Re:Folding@Home (3, Interesting)

Hal_Porter (817932) | more than 5 years ago | (#24915963)

It's like every /. article is an opportunity to espouse the same posts in a previous article. Let me save all the future posters their breathe...

Dirty energy is bad.
Global Warming.
Creationists are dumb.
DMCA is stoopid.
OMG zero day is here!

There, someone e-mail me when there's a comment worth reading.

I think there's some inherent vulnerability of internet discussion sites to virulent memes. If you look at Digg at the moment it's got to the point where 50% of the stories on the front page are some dubious looking slur on Palin. A few months ago 50% of them where dubious looking slurs on Hilary. And a few months before that they were all posts containing that 09 F9 magic key. 4chan is plagued by self replicating javascripts because it doesn't have a CAPTCHA, but digg and slashdot get a different sort of replicator, one which needs human interaction to spread.

It's like someone posts a meme, people mod/digg it up, there is a backlash, then more people digg it up and post it. People that disagree are eventually forced out. Eventually the meme uses up 50% of the bandwidth.

Re:Folding@Home (1)

somersault (912633) | more than 5 years ago | (#24916293)

Eventually the meme uses up 50% of the bandwidth.

In Soviet Russia, bandwidth is 50% of memes!

Rudimentary (2, Interesting)

retech (1228598) | more than 5 years ago | (#24915413)

Considering that we force feed cows and chickens the meat bi-products of the industry, we're actually causing a great deal of this to happen. In a perfect world we'd not feed herbivores rudiments and accelerate this type of process. But then again, garbage in garbage out, we deserve what we get.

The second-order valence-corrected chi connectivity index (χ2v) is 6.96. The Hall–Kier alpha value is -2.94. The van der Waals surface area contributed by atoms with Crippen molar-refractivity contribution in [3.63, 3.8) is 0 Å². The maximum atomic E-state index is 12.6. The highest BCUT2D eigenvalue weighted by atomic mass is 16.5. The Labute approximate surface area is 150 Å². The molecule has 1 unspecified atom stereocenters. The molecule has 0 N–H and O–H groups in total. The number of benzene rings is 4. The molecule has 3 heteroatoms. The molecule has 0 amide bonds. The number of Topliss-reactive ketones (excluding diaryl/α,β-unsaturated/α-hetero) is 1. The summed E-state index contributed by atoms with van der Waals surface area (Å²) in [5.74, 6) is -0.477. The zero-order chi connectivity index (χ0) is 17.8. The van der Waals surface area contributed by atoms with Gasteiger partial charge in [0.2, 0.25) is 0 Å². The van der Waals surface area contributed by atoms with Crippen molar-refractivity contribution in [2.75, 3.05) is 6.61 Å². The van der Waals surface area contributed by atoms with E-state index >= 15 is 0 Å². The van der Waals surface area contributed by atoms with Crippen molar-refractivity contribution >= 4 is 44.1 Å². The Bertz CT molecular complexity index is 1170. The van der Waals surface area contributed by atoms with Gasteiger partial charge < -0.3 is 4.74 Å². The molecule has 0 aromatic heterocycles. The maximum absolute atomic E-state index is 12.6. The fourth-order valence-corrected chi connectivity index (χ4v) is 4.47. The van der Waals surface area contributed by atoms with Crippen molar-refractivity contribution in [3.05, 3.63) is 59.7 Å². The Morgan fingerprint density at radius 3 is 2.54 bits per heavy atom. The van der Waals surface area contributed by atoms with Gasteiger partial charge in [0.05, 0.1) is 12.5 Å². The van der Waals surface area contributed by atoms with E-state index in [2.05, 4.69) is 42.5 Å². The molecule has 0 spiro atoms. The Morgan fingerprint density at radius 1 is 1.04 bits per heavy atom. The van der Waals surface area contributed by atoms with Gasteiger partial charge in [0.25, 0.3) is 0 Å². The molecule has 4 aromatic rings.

Re:Rudimentary (4, Informative)

fahrbot-bot (874524) | more than 5 years ago | (#24915587)

Considering that we force feed cows and chickens the meat bi-products of the industry.

That's been illegal in the U.S. for cows for many years. I'm not sure about the current law for chickens. From a 2003 USAToday [usatoday.com] article:

The United States and Canada in 1997 made it illegal to feed cows meat and bone meal made from ruminants. The feed bans in both countries do allow use of that feed for poultry and pigs.

Re:Rudimentary (4, Informative)

retech (1228598) | more than 5 years ago | (#24915847)

[sarcasm]I'm sure there are plenty of inspectors to enforce that law as well.[/sarcasm]

Mad cow disease, just so you understand it, is prion based. It does not just randomly happen. It is impossible for the brain to just make up prions. It must first come in contact with them by consumption or injection. Considering the fact that no one goes around injecting the bovine population with syringes filled with prions we must conclude a cow get's them by ingestion. That would mean that a "mad cow" infected animal got that why be eating the brain or spinal tissue of another MAMMAL.

http://www.citizen.org/pressroom/release.cfm?ID=1629 [citizen.org]

http://www.organicconsumers.org/madcow/silence51104.cfm [organicconsumers.org]

http://www.goveg.com/ABD_madcow.asp [goveg.com]

Re:Rudimentary (1)

wormBait (1358529) | more than 5 years ago | (#24915913)

Certain mutations that cause misfolding of proteins will de novo generate novel prions. However, as they take a long time to accumulate and feed cows are usually killed very young, they are primarily transmitted via feeding. While cows are not fed to cows, sheep and cows (and other mammals) are commonly cross-fed to each other.

Re:Rudimentary (2, Informative)

MicktheMech (697533) | more than 5 years ago | (#24916071)

The GP wrote...

The United States and Canada in 1997 made it illegal to feed cows meat and bone meal made from ruminants. The feed bans in both countries do allow use of that feed for poultry and pigs.

Since both sheep and cows are ruminants, that would mean that they aren't fed to each other. At least sheep wouldn't be fed to cows, the quote doesn't state anything about sheep feed.